Sony’s announcement on Tuesday of the sheer scale of the security breach that forced it to shut down the PlayStation Network (PSN) is causing a firestorm of potential legal and political trouble that seems unlikely to die down any time soon. The lawsuit filed on Wednesday may very well be the first of many.
A San Francisco law firm announced the filing of the first class-action lawsuit against the company. The Rothken Law Firm filed the suit in federal court in the Northern District of California yesterday. The firm's website said that the complaint alleges that Sony failed to take reasonable care to protect, encrypt, and secure the private and sensitive data of its users,
Sony blogged last night that PSN user credit card information given the company was encrypted.
The focus so far seems to be on Sony’s failure to disclose how severe the security breach actually was right away (While Sony brought down PSN on the 20th they didn’t reveal that customer’s personal information had been compromised until the 26th), but some security experts that PCWorld contacted think that the breach itself could be grounds for a lawsuit. “I think the other issue at play here is going to be one or more lawsuits in which gross negligence will be proven if Sony doesn’t settle out of court” says Randy Abrams, Director of Technical Education at security company ESET.
But legal problems seem to be just the tip of the iceberg for Sony. In addition to the obvious trust issues Sony will face with customers, the company is also encountering mounting regulatory problems resulting from the security breach. Members of Congress are already getting involved: Mary Bono Mack of California, chair of the House Subcommittee for Commerce, Manufacturing and Trade, has opened an investigation on the matter.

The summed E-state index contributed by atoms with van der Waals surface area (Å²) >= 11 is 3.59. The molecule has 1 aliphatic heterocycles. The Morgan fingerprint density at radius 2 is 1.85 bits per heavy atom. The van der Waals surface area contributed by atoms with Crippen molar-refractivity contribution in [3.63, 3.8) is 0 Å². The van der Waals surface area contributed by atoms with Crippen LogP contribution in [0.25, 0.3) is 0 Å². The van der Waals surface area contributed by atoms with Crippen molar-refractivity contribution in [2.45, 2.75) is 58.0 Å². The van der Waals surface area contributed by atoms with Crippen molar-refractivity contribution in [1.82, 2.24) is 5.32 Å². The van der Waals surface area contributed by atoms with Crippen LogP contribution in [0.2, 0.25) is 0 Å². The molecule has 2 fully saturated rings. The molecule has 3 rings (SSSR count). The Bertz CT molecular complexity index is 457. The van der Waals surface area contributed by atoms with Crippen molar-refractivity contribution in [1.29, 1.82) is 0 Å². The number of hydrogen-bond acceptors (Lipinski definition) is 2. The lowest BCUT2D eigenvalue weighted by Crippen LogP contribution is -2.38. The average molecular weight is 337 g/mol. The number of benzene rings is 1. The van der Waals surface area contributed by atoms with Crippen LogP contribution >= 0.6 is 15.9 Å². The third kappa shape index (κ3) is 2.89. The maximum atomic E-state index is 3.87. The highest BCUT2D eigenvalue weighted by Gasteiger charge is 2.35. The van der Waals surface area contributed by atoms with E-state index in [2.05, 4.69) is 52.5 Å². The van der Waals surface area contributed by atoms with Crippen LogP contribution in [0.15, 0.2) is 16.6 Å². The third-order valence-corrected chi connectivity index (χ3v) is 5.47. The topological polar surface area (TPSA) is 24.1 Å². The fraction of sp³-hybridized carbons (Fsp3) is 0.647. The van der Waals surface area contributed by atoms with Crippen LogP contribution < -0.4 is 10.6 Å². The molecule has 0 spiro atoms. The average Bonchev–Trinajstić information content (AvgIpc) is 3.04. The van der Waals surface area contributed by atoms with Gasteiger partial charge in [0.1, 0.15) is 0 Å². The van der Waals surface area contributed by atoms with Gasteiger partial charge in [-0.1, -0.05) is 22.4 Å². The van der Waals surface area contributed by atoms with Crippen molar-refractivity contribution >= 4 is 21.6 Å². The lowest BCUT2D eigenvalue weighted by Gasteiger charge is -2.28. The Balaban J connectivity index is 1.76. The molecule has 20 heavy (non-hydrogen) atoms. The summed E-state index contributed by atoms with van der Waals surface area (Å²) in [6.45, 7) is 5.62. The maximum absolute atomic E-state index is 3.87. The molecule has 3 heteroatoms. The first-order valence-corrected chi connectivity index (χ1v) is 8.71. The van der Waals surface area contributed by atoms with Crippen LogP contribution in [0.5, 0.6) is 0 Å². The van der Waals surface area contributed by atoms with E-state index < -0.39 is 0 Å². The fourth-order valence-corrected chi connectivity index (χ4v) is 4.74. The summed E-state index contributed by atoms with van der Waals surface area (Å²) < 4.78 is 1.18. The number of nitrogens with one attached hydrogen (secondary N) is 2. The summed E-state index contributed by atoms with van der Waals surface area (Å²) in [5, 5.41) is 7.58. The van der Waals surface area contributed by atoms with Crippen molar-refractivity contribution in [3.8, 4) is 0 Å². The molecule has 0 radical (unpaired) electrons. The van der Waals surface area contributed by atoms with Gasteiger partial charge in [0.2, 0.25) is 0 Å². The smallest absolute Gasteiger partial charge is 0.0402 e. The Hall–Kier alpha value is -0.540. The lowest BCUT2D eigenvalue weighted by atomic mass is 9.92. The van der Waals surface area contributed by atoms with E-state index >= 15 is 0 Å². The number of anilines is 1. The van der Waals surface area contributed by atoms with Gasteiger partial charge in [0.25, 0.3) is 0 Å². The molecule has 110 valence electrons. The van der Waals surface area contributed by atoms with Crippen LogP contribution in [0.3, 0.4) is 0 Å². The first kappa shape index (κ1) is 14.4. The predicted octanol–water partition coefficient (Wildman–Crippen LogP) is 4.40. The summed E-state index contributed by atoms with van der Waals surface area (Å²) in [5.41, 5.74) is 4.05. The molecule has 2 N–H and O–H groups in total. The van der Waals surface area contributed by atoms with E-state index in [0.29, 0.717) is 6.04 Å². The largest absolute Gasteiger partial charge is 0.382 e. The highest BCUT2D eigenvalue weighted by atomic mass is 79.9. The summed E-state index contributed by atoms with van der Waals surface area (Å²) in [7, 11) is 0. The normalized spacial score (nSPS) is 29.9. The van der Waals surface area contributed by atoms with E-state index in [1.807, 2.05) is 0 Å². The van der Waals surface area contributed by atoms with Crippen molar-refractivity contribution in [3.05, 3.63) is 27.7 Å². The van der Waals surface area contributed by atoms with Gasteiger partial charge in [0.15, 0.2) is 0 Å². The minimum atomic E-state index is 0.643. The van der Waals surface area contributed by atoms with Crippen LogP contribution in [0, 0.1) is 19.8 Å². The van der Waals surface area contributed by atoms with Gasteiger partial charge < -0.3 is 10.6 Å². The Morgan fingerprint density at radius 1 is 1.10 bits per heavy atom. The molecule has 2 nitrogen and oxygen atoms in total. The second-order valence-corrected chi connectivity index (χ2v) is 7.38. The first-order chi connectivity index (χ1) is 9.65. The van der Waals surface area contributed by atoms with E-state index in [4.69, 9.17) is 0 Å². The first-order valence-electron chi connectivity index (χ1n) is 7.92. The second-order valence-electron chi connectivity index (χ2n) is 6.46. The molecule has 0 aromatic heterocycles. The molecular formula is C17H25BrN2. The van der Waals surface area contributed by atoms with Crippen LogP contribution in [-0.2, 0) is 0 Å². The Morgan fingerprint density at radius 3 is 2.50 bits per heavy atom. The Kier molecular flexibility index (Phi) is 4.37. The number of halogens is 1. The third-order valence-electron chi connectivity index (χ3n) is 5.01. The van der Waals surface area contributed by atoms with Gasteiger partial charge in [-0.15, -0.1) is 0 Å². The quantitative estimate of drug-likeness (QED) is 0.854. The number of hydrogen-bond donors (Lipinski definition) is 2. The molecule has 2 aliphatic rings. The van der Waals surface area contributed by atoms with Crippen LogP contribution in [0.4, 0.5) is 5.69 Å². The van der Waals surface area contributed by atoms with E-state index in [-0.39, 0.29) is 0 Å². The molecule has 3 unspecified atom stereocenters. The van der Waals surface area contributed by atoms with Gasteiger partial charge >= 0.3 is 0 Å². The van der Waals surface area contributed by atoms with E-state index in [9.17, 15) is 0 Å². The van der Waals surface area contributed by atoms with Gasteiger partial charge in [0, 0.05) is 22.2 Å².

Representative Bobby Rush of Illinois and Senator Tom Carper of Delaware have both gone a step further and begun pushing for more serious cyber-security legislation. In a letter to Sony CEO Howard Stringer, Senator Richard Blumenthal of Connecticut stated, “I am concerned that PlayStation Network users’ personal and financial information may have been inappropriately accessed by a third party. Compounding this concern is the troubling lack of notification from Sony about the nature of the data breach.”
But the US government isn’t the only one getting into the act: Regulatory agencies from around the world have opened investigations into the PSN intrusion. Britain’s Information Commissioner’s office and Canada’s Privacy Commissioner have both opened investigations to see if Sony violated the law by not better protecting user’s personal information.
While only time will tell which of these are serious threats to Sony, and which are attempts to grab press in the wake of the security breach. That said, matters will likely get worse for Sony before they get better, especially since the company thinks PSN will remain down for at least another week. If you’ve used PSN and are concerned about your personal data, check out our survival guide to figure out what the intruders may have on you and what to do about it.
[Tony Bradley contributed to this report.]